What Happened To Chapul After Shark Tank?

Plenty of entrepreneurs dream of the day when they can pitch their product to a team of investors and get their business idea off the ground. And while some of the best foods on "Shark Tank" have been well-received, a few peculiar ones have made their way into the mix, too. Some concepts are so out there that all of the Sharks collectively bow out, leaving a chorus of crickets in their wake. When whitewater rafting guide Pat Crowley appeared on Season 5, Episode 21 of "Shark Tank" in 2014 to pitch his one-of-a-kind protein bar, however, he didn't hear crickets from the investor panel — instead, he asked them to eat some.

While it's true that almost 80% of countries eat insects because of their high protein content, the idea has yet to be normalized in the States. Crowley said that his goal was to change that with his eco-friendly, high-energy protein bars, explaining that eating insects could help reduce the impact of heavy water supply usage in food agriculture. In essence, Crowley's bar combines cricket flour with other ingredients — like Medjool dates and chocolate — to create unique flavors in a tasty, protein-rich snack. While his "Shark Tank" pitch was inspiring enough, only one Shark managed to stomach the product.

What happened to Chapul on Shark Tank?

Pat Crowley named his prospective line of cricket bars Chapul after an Aztec word for crickets. The "Shark Tank" investors were equally disgusted and intrigued by the notion of eating the insects. Kevin O'Leary immediately turned the opportunity down, but as Crowley explained his idea further, the Sharks became more interested. After asking for $50,000 in exchange for 5% equity, everyone except Mark Cuban bailed.

Hoping to reel in Robert Herjavec, Crowley relayed that Chapul was already seeing steadily increasing success rates each month, as its cricket bars could be purchased at health food shops and gyms. Herjavec's attention was finally piqued when Crowley explained that the crickets are milled into flour to make the bars and that other companies have asked if they could purchase his flour brand.

Herjavec saw a greater potential for Chapul to become a leading cricket flour supplier within the market and offered Crowley $50,000 for 20% of his company. Cuban countered this offer with $50,000 for a 15% stake, and Crowley accepted. According to Crowley's LinkedIn biography, being on "Shark Tank" bolstered Chapul's "international presence and ignited a revolution that is challenging the boundaries of food."

Chapul after Shark Tank

Chapul eventually became a success among health-conscious consumers striving to eat sustainably. As the company was the first insect food retailer of its kind, its products began appearing in hundreds of health food stores across the U.S. and Canada. In 2018, Dallas Business Journal reported that Chapul was pushing $1.5 million in annual sales of its cricket-based bars. That projected number was double the $750,000 that the brand reached the previous year.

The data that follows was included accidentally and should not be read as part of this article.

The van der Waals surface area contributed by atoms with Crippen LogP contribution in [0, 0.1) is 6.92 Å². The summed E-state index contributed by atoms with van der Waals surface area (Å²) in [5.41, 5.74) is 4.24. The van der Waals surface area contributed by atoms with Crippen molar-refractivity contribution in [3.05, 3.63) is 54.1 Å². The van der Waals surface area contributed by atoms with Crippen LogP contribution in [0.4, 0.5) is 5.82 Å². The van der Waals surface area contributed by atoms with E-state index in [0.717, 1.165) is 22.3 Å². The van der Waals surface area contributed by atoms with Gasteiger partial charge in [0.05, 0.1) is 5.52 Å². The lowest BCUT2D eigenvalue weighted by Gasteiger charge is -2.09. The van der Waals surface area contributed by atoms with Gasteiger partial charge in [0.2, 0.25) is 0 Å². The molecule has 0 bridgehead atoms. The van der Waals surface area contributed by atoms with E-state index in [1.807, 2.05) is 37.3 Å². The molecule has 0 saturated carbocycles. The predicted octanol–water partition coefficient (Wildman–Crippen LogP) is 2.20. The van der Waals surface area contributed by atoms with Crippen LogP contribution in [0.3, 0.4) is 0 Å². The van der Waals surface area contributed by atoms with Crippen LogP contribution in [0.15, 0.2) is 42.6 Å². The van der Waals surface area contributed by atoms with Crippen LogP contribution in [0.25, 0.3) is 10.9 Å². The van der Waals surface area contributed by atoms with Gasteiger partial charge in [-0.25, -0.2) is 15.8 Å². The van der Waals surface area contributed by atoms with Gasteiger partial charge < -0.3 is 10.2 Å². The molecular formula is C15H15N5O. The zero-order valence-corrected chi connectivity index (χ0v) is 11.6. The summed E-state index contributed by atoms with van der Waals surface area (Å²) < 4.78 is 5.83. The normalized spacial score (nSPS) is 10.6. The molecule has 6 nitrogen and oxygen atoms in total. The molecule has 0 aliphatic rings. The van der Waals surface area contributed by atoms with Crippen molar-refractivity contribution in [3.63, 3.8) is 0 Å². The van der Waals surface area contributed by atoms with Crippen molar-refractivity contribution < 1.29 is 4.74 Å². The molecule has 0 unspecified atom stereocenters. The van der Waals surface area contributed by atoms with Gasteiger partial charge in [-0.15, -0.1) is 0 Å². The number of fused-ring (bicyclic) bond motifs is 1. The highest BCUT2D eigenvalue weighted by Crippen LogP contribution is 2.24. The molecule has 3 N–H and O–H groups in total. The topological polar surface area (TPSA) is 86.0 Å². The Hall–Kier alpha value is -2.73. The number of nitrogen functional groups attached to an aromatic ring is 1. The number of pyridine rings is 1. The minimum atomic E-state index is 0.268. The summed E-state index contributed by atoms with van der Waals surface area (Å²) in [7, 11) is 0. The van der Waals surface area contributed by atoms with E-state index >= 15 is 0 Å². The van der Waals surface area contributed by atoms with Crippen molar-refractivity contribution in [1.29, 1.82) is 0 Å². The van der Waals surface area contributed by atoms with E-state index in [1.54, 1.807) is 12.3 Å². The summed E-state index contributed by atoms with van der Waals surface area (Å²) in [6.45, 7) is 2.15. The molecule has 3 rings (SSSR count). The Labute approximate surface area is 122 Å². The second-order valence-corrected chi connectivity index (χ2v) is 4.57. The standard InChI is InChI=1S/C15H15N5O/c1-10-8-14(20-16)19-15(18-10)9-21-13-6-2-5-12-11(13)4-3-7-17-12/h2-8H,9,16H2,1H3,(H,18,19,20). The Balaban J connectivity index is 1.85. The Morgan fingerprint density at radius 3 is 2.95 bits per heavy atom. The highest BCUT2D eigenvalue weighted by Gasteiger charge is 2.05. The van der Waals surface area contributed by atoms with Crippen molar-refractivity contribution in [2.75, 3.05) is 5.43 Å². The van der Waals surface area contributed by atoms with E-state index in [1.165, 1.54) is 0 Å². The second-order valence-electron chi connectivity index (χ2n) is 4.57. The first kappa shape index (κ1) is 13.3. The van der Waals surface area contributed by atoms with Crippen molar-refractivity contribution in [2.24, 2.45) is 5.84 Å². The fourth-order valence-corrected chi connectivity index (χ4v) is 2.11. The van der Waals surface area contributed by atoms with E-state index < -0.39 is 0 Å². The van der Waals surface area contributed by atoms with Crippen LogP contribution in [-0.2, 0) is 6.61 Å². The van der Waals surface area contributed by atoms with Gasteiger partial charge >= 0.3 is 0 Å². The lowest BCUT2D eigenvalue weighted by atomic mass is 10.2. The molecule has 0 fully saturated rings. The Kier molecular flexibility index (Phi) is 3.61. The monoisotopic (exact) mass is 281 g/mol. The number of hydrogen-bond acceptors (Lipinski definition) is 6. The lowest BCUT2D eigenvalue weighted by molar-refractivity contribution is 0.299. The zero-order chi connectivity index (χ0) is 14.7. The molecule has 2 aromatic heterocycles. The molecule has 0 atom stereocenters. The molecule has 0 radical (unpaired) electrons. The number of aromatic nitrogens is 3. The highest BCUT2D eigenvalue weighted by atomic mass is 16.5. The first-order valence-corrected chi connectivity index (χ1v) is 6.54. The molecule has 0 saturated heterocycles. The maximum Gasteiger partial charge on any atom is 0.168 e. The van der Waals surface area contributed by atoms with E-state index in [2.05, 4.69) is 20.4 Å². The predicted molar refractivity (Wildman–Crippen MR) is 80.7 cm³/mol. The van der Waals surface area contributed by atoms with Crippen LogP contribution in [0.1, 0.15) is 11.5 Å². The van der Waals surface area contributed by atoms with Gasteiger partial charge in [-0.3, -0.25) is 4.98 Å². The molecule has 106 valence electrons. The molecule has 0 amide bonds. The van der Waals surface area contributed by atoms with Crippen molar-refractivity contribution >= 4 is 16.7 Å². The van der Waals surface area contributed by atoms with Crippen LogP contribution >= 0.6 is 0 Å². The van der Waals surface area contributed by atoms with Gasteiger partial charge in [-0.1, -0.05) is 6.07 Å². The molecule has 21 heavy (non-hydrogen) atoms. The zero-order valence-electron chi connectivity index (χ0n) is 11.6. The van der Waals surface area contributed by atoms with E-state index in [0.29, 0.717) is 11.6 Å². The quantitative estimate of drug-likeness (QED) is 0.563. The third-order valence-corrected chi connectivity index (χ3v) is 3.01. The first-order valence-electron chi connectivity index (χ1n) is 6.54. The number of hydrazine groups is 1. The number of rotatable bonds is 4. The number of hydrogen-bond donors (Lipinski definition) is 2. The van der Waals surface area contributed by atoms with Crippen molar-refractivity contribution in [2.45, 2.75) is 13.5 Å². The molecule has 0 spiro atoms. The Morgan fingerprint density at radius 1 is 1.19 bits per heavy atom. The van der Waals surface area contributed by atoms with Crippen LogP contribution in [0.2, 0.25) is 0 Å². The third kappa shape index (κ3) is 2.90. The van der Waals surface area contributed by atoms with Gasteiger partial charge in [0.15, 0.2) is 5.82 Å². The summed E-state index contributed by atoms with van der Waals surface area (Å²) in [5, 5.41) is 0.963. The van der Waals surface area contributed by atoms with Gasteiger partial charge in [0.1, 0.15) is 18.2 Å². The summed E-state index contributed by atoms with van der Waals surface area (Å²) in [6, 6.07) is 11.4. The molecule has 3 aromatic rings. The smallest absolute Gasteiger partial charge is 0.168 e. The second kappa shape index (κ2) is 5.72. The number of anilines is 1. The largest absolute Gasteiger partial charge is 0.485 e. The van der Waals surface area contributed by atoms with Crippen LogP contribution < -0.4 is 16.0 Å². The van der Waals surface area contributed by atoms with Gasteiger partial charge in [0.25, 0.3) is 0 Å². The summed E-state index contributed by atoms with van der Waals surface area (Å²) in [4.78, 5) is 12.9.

Despite the company hurtling toward success for a time, Chapul bars are no longer available for purchase. The business pulled out of the protein bar market in 2019 after the company's packaging co-provider went out of business. Crowley had grown frustrated with Americans' resistance against insect protein, despite the growing popularity of plant-based meats and other protein alternatives. As a result, when one of Chapul's packaging providers went under, Crowley opted not to secure a new one.

This wasn't the end for Crowley's dreams of bettering the world's sustainable food practices, however. Chapul's website now mainly sells cricket flour, following the route that Shark Robert Herjavec originally envisioned. The brand's catalog currently features other insect-infused products like whole dried larvae used for animal feed, whole dried crickets, and several variations of cricket powder.

What's next for Chapul?

Although Chapul no longer produces its signature cricket protein bars, Crowley's business is still alive and well. According to Chapul Farms' website, Crowley builds insect farms that "turn organic waste into high-value food and agricultural products." A diagram on the website reveals that Crowley's farms produce larvae, which are then added to animal feed along with frass — insect excrement that's used as a naturally sourced farming fertilizer.

Crowley explained that the goal of the company's new farming operation and its research center was to get black soldier fly larvae to eat up food waste and reduce the need for landfills worldwide. Mark Cuban still backs this product's new concept, and in 2022, Daniel Lubetzky of KIND Bars and Nexus PMG helped raise $2.5 million for a research center in McMinnville, Oregon.

The company has big goals and even offers project development services to help others start their own insect farms. It's clear that those in search of alternative protein will be seeing much more from Crowley and his team as they attempt to turn America's attention to more sustainable agricultural alternatives.